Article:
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Hi, I have noticed that there appear to be scant few advertisements for English-speakers in the Philippines. Is there any demand for teaching or other jobs? I'm told that many native residents already speak English or Spanish. I am American.
 

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I'm judging by the indication on your profile that you have personal experience with the Philippines? Are there any ex-pat jobs there at all?
From what I have read, the only way to get a livable by western standards wage is to be hired by an international company that does business in the Philippines. I am married to a Filipina, have spent a few months there and know teachers in the public schools and private international schools, and the pay is low.
 

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From what I have read, the only way to get a livable by western standards wage is to be hired by an international company that does business in the Philippines. I am married to a Filipina, have spent a few months there and know teachers in the public schools and private international schools, and the pay is low.
Mug is correct in his reply. Jobs are extremely low pay and hard to come by. The law here allows for employment but only if it is deemed to be a job that a foreigner is needed for or that a Filipino can not do.
However, if living here, it could or may be possible to teach online to say Koreans or students even in Taiwan. Payment could be made via bank transfer, Western Union, Zoom, or even Pay-Pal. That would be your best option unless ready to retire and then live here in this low cost paradise.


Gene
 

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FYI, teaching jobs are actually one of the better jobs for a Filipino. With the latest government raises and with benefits, local bonuses, and incentives, public school starts at a$500 per month. Here in Angeles it actually amounts to $600-700 starting. The problem is that you must be a licensed Filipino teacher.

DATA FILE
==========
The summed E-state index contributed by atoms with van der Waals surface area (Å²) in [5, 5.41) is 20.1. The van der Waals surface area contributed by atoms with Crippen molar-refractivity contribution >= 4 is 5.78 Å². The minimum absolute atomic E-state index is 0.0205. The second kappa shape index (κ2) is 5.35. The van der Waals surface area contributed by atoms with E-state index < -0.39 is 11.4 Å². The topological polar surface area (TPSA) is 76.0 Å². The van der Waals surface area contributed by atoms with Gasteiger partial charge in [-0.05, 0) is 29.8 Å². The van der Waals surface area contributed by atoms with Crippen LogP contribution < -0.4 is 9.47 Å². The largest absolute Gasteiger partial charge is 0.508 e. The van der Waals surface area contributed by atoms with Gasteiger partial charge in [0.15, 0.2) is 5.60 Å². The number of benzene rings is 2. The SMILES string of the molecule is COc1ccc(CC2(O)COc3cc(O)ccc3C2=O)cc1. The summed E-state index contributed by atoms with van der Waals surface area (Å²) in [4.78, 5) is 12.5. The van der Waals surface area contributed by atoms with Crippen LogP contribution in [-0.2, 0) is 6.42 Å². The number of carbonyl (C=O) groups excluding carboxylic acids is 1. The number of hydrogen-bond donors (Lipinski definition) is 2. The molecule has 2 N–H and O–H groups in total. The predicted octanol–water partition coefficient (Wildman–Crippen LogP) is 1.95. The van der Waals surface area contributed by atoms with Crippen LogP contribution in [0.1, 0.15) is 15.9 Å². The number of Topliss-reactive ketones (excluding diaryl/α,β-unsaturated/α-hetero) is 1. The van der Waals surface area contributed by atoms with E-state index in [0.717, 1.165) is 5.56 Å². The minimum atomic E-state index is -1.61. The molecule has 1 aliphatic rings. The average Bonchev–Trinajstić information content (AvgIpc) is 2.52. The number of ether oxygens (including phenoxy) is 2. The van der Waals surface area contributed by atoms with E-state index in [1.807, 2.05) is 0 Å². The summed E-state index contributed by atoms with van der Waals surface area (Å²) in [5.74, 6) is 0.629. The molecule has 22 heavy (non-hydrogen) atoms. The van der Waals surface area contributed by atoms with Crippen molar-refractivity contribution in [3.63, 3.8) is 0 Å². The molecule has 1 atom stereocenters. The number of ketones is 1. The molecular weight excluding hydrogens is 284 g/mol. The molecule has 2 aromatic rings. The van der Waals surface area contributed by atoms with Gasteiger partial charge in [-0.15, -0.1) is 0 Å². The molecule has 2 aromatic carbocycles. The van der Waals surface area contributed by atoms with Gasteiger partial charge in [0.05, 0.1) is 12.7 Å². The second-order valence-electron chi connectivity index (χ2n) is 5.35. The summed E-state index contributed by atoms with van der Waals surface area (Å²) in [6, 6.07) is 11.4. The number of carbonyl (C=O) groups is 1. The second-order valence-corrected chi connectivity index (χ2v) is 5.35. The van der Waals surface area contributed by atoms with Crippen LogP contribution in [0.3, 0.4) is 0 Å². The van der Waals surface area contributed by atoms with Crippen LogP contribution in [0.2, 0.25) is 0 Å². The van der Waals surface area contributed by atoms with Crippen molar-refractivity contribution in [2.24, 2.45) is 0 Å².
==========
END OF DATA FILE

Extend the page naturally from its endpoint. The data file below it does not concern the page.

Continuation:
There are some teaching jobs for native English speakers however they are in great demand. St. Pauls American Christian School on Clark employs teachers from the US, but they also must licensed in the US.

I have a company on Clark and we have four English class each week by an expat to improve our employees English and communication style. We also just opened an American school in Angeles myself and we have 7 Filipino teachers and 1 part time native English teacher. The need for the native English teacher is so that we can ensure that the students (5 of which are mine :) ) learn proper English and not Tanglish.

I have seen Gene's suggestion about teaching online to Korea work in a small scale so that could be a good option. However you have to deal with the poor internet connections here. If anyone does that, make sure that you have at least two connections. The students are not happy and not forgiving if you miss a class due to no internet. I know of one company that was doing quite well with this business model but lost all their customers after having an internet outage for a couple of days.

Mike
 
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